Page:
Nadal and Thiem loom in the Round of 16 and quarterfinal, but Kyrgios performs versus high level competition and neither player is at the peak of their games currently. Price of +2800 is fair or you can wait to see if he faces Nadal in the Round of 16 and start a rolling parlay.

Honorable mention to Andrey Rublev +900 to win his quarter. Impeccable form, young talent and a great draw to the quarterfinal.

The Bet: Nick Kyrgios +2800

Michael Leboff

Andrey Rublev started 2020 in style, winning a 250-level title in Doha but his good form extends back about six months. The 22-year-old Russian eemed to be on the cusp of making a big leap during the second half of 2019 but never really took the final step to launch himself to the heights of his countrymate Daniil Medvedev.

Even though Rublev only ended 2019 with one win, a 250 title at Moscow, he defeated the following players between August and December on hard courts:

  • Roger Federer
  • Stan Wawrinka
  • Nick Kyrgios (best-of-5)
  • Stefanos Tsitsipas (best-of-5)
  • Gilles Simon (best-of-5)
  • Borna Coric
  • Marin Cilic
  • Roberto Bautista-Agut

The point I’m making is that Rublev can hang with the big boys and if he can get a kinder draw this time around, he should be able to make a run.

The Bet: Andrey Rublev (55-1)

Gill Gross

Novak Djokovic looks primed to win this thing. But with the Serb as an odds-on favorite at some shops, I’m looking to the other half with a longshot.

Rublev is on a rocket ship to the top-10, and I don’t think the market has caught up to his progress yet. After a lower back fracture stunted his initial development on tour, the Russian’s game is clicking.

He takes the ball early, brings high-margin aggression off both wings and gets free points off his first serve. Melbourne’s speedy hard courts should suit the 22 year old.

I’m definitely not complaining about his draw either. If he gets past 11-seeded David Goffin in round three — Rublev defeated him in straight sets at the 2017 US Open — a quarterfinal berth should be little problem with Alexander Zverev in his eighth.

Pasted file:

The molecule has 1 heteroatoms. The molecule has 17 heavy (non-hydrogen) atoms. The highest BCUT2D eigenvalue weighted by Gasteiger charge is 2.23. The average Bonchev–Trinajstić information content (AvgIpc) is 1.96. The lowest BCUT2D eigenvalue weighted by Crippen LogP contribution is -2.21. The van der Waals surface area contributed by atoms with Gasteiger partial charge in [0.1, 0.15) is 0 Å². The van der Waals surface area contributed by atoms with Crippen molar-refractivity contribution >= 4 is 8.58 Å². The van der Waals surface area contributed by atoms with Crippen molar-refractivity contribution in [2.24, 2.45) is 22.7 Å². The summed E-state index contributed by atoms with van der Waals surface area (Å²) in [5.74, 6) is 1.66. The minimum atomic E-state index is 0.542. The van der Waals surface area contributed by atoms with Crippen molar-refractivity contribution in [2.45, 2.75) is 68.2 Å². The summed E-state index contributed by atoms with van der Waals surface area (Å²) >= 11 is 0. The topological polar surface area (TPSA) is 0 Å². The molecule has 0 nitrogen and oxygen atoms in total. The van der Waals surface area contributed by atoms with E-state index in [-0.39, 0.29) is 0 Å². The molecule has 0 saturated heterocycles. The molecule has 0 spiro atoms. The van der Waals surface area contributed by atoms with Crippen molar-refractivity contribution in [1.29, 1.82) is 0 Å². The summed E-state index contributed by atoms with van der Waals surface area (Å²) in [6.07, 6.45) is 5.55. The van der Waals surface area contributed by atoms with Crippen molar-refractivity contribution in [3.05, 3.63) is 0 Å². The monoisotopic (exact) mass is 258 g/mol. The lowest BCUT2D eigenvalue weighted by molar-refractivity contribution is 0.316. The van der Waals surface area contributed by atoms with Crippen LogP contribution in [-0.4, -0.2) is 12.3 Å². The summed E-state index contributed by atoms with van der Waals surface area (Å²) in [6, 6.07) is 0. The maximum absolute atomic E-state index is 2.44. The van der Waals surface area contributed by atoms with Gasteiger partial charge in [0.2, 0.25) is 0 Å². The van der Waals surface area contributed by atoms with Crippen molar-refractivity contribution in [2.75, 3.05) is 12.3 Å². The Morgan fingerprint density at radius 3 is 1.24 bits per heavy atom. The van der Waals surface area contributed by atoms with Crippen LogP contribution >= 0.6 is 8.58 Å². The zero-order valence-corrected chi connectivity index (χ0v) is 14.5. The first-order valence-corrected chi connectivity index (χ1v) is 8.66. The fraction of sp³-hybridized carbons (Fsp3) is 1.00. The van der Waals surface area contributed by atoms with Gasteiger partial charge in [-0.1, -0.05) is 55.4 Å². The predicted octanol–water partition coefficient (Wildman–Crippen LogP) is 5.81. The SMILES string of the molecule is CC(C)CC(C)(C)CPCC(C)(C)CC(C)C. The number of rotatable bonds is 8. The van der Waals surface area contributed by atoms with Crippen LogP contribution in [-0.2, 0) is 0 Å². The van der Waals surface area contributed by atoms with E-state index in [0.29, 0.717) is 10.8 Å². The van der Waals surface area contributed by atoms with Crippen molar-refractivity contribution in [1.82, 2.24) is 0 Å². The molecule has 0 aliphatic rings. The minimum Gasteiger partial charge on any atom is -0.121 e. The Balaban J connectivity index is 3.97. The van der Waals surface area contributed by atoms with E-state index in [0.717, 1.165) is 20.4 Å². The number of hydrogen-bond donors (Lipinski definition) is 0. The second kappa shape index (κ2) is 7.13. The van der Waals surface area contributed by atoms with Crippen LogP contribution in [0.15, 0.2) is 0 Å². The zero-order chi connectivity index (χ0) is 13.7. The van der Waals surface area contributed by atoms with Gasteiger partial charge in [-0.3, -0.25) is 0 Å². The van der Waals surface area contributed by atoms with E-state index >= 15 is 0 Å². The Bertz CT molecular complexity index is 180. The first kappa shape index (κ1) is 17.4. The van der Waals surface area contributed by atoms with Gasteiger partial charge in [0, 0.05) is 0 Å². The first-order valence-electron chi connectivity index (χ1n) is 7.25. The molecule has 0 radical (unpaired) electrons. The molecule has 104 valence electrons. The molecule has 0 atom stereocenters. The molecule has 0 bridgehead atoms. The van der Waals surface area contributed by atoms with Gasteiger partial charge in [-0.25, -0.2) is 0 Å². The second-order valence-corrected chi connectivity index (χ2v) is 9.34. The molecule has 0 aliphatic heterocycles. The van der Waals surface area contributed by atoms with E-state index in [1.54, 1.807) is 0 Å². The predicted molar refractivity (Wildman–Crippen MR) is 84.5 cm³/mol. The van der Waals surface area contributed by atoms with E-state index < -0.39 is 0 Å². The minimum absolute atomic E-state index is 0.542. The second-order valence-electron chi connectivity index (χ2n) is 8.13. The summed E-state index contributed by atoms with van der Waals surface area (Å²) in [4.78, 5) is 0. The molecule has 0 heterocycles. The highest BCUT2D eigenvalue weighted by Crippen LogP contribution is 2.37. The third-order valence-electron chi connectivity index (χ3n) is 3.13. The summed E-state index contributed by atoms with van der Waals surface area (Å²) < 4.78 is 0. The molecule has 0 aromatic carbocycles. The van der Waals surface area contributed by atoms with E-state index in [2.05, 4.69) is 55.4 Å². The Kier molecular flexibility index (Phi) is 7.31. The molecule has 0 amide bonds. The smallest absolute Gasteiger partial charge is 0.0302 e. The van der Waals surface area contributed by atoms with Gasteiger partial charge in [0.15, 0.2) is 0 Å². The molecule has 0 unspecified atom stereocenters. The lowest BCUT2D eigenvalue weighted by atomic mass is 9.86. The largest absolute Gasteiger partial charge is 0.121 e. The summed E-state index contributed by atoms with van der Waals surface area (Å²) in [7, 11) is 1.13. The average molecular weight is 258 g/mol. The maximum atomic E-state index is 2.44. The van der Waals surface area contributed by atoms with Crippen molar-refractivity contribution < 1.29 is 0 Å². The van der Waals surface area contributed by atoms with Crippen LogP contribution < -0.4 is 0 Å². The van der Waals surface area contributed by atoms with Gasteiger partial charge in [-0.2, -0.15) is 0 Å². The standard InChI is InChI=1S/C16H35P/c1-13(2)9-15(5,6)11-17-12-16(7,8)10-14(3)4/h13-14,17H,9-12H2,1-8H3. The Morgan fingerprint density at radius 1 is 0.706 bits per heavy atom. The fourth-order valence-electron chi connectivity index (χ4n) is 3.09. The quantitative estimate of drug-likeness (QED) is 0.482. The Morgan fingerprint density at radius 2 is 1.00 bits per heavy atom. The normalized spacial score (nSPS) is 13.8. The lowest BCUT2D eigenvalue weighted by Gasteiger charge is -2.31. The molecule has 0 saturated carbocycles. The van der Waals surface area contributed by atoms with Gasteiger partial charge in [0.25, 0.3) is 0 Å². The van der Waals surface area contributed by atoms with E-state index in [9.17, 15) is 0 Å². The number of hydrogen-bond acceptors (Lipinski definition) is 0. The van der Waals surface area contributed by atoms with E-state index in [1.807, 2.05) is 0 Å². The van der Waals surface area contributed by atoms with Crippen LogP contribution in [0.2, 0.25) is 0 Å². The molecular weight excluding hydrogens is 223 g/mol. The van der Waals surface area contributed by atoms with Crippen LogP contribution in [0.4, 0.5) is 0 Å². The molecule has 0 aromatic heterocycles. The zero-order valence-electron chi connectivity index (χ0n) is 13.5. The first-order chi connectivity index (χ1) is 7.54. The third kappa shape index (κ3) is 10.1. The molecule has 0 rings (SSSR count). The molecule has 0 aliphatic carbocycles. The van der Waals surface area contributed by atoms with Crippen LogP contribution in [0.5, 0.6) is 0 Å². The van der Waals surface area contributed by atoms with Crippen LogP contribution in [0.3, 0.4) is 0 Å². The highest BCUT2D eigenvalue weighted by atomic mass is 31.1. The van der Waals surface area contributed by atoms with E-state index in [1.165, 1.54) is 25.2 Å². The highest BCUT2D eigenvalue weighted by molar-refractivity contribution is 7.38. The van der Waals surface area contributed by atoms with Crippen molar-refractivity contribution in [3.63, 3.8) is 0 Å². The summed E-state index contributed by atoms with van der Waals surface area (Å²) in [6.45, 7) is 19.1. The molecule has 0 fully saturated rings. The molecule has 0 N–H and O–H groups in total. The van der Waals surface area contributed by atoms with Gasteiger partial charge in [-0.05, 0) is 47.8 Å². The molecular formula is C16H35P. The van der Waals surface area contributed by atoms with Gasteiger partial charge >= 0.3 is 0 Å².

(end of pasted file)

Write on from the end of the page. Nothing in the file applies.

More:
He’s in Medvedev’s quarter, which is good, because Medvedev doesn’t rhyme with Djokovic. My biggest qualm with Rublev is the heavy match play he’ll come in with.

He’ll go into the Happy Slam having played 12 matches in the two weeks. I’ll roll the dice on this young gun holding up physically, and making some serious noise.

Gill Gross is the host of “Monday Match Analysis” on YouTube.

The Bet: Andrey Rublev (+5500)

Women’s Futures


You’ll rarely see me consider the favorites at a WTA Slam, meaning I will almost automatically throw out all of the women priced at under 10-1 unless I have an extremely strong conviction or see something as egregiously mis-priced. Well, that’s the case here as well, so I’ve thrown out Serena Williams, Ashleigh Barty, Naomi Osaka, Simona Halep and Karolína Pliskova.

So, who could take advantage? The natural choices are either Madison Keys or Petra Kvitova in the bottom half of this quarter. I think Keys has looked better to start the season and is less likely for a clunker early on in the tournament.

Yes, her first round opponent Daria Kasatkina has a ton of talent but this is not her preferred surface and her serve struggles should be her demise. Keys has made it to at least the fourth in round in four straight appearances here.

Meanwhile, Kvitova has been much more boom or bust here. In regards to who could beat Barty, Kvitova actually leads the head-to-head 5-4 (although she’s dropped three straight) with a number of three setters while Keys trails 2-1. Either player could beat Barty when at their best.

All in all, I’d give the slight edge to Keys in a market where they are both priced at almost the exact same odds at most books. If you find one or the other at 25-1, take that.

Now, moving on to the third section, this is the most wide open and the one I wanted to throw a dart in as I think you could see quite a few upsets throughout this quarter. I settled on Muchova at 80-1. I love her variety and think she’s still sliding under the radar in the market. She made a slam quarterfinal last year and has some big wins under her belt on the biggest stages.

Not my favorite major futures card of all time, but hopefully one of the three I landed on can come through as Bianca Andreescu did for us at the US Open. Three smaller investments that I likely won’t be hedging at any point before the final.

The Bet: 0.5 unit: Keys 20-1 | 0.25 unit: Kvitova 20-1 | 0.25 unit: Muchova 80-1

Brett Farrenkopf

Elina Svitolina at 28-1. This is a pure value play based on her talent level and draw. Out of all the seeded players in the draw, Svitolina has the most advantageous draw.

Yes, she’s only played one match on the year and get absolutely trucked by Danielle Collins, but that’s been a common refrain in January. At +2500, it’s too hard to pass up one of the more talented and accomplished players on Tour.

Her first match versus a recovering Katie Boulter shouldn’t cause much trouble and allow her to play into form a bit. After Boulter, she gets Lauren Davis or a qualifier. Svitolina will be able to work up her match fitness.

She’s also a high enough seed that she should benefit from a normal schedule and the ability to play in indoor arenas some.

I found it difficult to find much value in the women’s draw, but a top talent like Svitolina at +2500 is the best on the board.

The Bet: Elina Svitolina +2500